You’ve been scouring the Internet and newspapers for teaching jobs. You’ve attached your resume and letters of recommendation more times than you care to count. Then finally, all of your job hunting leads you to the perfect position.
Now all that stands between you and the teaching job of your dreams is an interview. Here are ten quick tips that will show you how to ace an interview. You’ll put your best foot forward, and before you know it, you’ll be signing that contract on the dotted line.
Teacher Interview Tips #1: Research the District
Once you’ve got a time scheduled, your research needs to start. Spend time researching the school and the district. Start with the district’s website. You can also use school ratings websites such as this one to help you, but remember to use discernment in your findings. Not everything on the Internet paints an accurate picture.
Try to get a feel for the district’s motto and method. You want to go into the interview knowing what the district stands for. You need to be able to see yourself as a member of the team.
Teacher Interview Tips #2: Brush Up On State Standards
Now’s the perfect time to brush up on best practices for the position you’ve applied for. You’ll almost certainly be asked about your experience and knowledge of educational standards for your state—such as Common Core. Spending time reviewing the standards for your subject or grade level is an excellent way to prepare.
Teacher Interview Tips #3: Answer Practice Teacher Interview Questions
To increase your confidence, find someone to ask you practice teacher interview questions. Treat this practice session like the real thing—dress your best, carry yourself with confidence, and nail the questions.
Here are several interview questions for teachers you could practice:
Tell me about yourself
Why did you go into education?
What is your biggest strength as a teacher?
What is your biggest weakness as a teacher?
Tell me about a lesson that went wrong. How did you respond?
Tell me about your favorite lesson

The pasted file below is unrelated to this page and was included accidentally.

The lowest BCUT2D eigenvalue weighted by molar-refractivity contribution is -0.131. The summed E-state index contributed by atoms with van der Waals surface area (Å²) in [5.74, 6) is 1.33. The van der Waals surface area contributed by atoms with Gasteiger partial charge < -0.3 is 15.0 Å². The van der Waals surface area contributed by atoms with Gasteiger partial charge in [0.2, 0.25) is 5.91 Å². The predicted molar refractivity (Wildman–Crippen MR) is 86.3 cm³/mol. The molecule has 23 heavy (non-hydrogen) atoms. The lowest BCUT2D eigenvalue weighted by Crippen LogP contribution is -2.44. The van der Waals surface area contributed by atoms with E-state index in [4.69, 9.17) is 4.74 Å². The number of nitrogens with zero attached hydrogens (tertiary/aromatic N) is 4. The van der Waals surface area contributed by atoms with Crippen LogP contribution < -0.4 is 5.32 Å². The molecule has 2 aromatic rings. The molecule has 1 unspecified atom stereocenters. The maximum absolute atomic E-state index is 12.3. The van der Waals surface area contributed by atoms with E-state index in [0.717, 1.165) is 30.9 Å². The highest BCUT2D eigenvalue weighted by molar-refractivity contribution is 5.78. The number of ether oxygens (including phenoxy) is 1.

If you’re looking for even more practice questions, the NEA shares six new interview questions teacher candidates should be prepared to answer here.
Teacher Interview Tips #4: Be Prepared for Scenario Questions
Interviewers commonly present scenarios for you to think about. They’ll outline a potential situation, and ask how you would handle it. To ace an interview, you need to be prepared to explain confidently what you would do in a number of scenarios.
As you practice for the interview, think through a few scenarios. That will help you organize your thoughts, and be more confident to answer this style of question. This website has an excellent list of interview questions, including potential scenarios to get your brain rolling.
Teacher Interview Tips #5: Follow Directions
Following directions before an interview is essential! If you were asked to bring four copies of your resume, make sure you include them in your briefcase. If you needed to prepare a sample lesson for your targeted grade level, make it your best lesson ever.
Take time the day before the interview to go over all of the requirements and ensure you’re ready. The day of the interview, double-check everything and make sure it gets in your car. You don’t want to arrive and discover that you’ve left something important at home.
Teaching Interview Tips #6: Dress for Success
You want to look your best for the interview. It’s important to dress for success, and dress up for the occasion. Take time to press your clothes, and ensure you don’t have lint over the front of your jacket. If possible, have someone else check out your outfit and make sure you’re ready to go.
Teacher Interview Tips #7: Speak Confidently
Take a couple of seconds before answering a question to compose your thoughts. You want to speak confidently, and not come across as nervous. Watch your speaking speed as you answer; speed talking will be hard for your interviewers to follow.
Teacher Interview Tips #8: Ask Questions
At the end of almost every interview, you’ll be asked if you have any questions. Taking time to ask a question shows that you’ve put thought into this position. You also want to make sure that you’ll be a good fit for this district, and asking questions is a great way to learn more.
Forbes offers a list of 10 questions to ask during an interview. While they aren’t all ideal for teachers, they’ll give you a great starting point for drafting your own questions.